Annual Reminder: Preparing tax returns is optional (for you)

It’s that wonderful time of year in which I must take a few minutes to remind all my readers about two specific facts that many either want to ignore or simply forget.

Fact #1: Tax prep as a professional service is dying.
Fact #2: Offering tax prep services in your practice is 100% optional.

If you enjoy preparing tax returns, and dealing with those type of clients, then you can just ignore this message.

But if you’re sick and tired of dealing with the returns….sick and tired of dealing with the cheapskates…sick and tired of the procrastinators, whiners, and complainers, then you should keep reading.

In case you’ve had your head buried in the sand, 1040 return preparation, the revenue backbone of most independent tax professionals, is DYING.

Yes, dying. It’s going away. Within 5-10 years, the majority of your clients will NOT be coming to your for their tax returns.

Some uncomfortable information for you…

…the 2019 filing season saw the first drop in paid preparer usage since the launch of e-file in the early 90’s.

…large public accounting firms (e.g., the IPA 100), have been offshoring most of their 1040 tax prep for two decades. There’s a reason that about 10% of all licensed EAs are based in China and India.

…artificial intelligence is already eating in the 1040 prep market. Two AI-driven tax prep solutions launched last filing season, and they’re going to be running even more marketing this year. H&R Block has been using IBM’s Watson AI system for a few years, and they just launched their new mobile app that will serve the majority of simple 1040 customers.

…as more W-2, 1099, etc. data is able to be imported electronically, eliminating the data entry, the software becomes more capable of running without YOU. It’s never been easier to prepare a US 1040 for the vast majority of returns.

…even tax pros are shifting to automation systems, such as Gruntworx and SurePrep, to eliminate the data entry for many returns and insert the right numbers into the right place (and then an AI system double-checks everything).

The role of the professional 1040 return preparer is going the way of the travel agent. It’s happening right now, with or without you, and if you choose to ignore this, then that’s on you.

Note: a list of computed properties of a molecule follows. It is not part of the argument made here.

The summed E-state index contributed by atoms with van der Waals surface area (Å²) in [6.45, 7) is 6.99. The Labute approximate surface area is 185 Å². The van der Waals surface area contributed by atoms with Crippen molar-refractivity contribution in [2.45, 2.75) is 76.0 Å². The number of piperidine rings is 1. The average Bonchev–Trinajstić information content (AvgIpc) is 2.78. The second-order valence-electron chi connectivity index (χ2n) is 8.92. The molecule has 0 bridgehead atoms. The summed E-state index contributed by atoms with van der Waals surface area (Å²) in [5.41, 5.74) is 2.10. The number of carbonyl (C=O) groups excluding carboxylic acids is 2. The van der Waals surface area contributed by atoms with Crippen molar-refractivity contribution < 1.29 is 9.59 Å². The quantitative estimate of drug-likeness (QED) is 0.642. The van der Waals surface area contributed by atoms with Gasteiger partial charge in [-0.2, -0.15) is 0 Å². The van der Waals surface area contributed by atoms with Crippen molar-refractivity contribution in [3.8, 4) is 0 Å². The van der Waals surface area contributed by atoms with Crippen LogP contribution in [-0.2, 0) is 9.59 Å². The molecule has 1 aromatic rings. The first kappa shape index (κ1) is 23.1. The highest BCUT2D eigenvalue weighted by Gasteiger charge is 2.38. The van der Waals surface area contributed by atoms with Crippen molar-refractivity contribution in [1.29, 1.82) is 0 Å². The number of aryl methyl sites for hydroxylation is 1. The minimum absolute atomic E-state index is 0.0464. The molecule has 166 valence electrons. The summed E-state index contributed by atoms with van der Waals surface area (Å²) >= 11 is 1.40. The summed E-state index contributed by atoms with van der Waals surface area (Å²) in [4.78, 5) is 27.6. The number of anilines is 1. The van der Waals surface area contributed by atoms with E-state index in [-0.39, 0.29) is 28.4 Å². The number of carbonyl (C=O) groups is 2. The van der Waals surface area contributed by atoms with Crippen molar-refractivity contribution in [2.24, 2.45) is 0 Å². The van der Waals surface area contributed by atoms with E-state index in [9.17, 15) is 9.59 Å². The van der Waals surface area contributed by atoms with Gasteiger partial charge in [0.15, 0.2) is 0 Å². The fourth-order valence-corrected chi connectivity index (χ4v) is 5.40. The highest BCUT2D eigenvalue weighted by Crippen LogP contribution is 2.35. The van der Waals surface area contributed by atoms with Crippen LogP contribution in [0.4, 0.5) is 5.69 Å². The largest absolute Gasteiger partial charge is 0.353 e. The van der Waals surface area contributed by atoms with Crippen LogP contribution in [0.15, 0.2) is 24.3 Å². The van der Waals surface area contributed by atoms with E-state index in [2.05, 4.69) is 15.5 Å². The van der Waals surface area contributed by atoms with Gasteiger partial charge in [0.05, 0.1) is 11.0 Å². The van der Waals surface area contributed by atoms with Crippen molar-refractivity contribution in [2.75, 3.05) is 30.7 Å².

So, what is a tax professional to do? I offer up two simple, but powerful, solutions:

Solution #1: Niche your tax prep practice.
Solution #2: Diversify your service offerings into more lucrative areas.

Re: #1 — There is a small subset of the population that will never trust a robot to do their tax return. There is also a small subset of the population (less than 10%) that have returns complex enough that current AI systems aren’t yet capable of doing their returns. Both of these pools will shrink as the years progress, as older folks pass away, and as Gen Y folks become the majority of your client base (they’re already the majority of the workforce, by the way).

So, choose your clientele wisely. Implement a 2-3 year transition plan to get more niched clients with more complex tax returns, and shed your lower quality 1040 clients.

Or, just do as some of our Tax Resolution Academy members have done, and just ditch your tax prep entirely.

That’s brings me to #2. As an EA, CPA, or tax attorney, there is a lot more that you can do than just tax prep. Think about it…

-CAS
-MAS
-Wealth management
-Financial coaching
-Real estate investment advising
-Specialized tax planning (such as Opportunity Zones, etc.)
-Examination representation
-Collections representation

…and much more.

Too many tax professional are, for some reason, locked into this mindset that they MUST offer tax prep as a service, which is just absolutely false.

There are other options for you. Take the time to explore them, find what tickles your fancy. Then create a transition plan for your practice. Or, just go cold turkey (it’s not as hard as you think).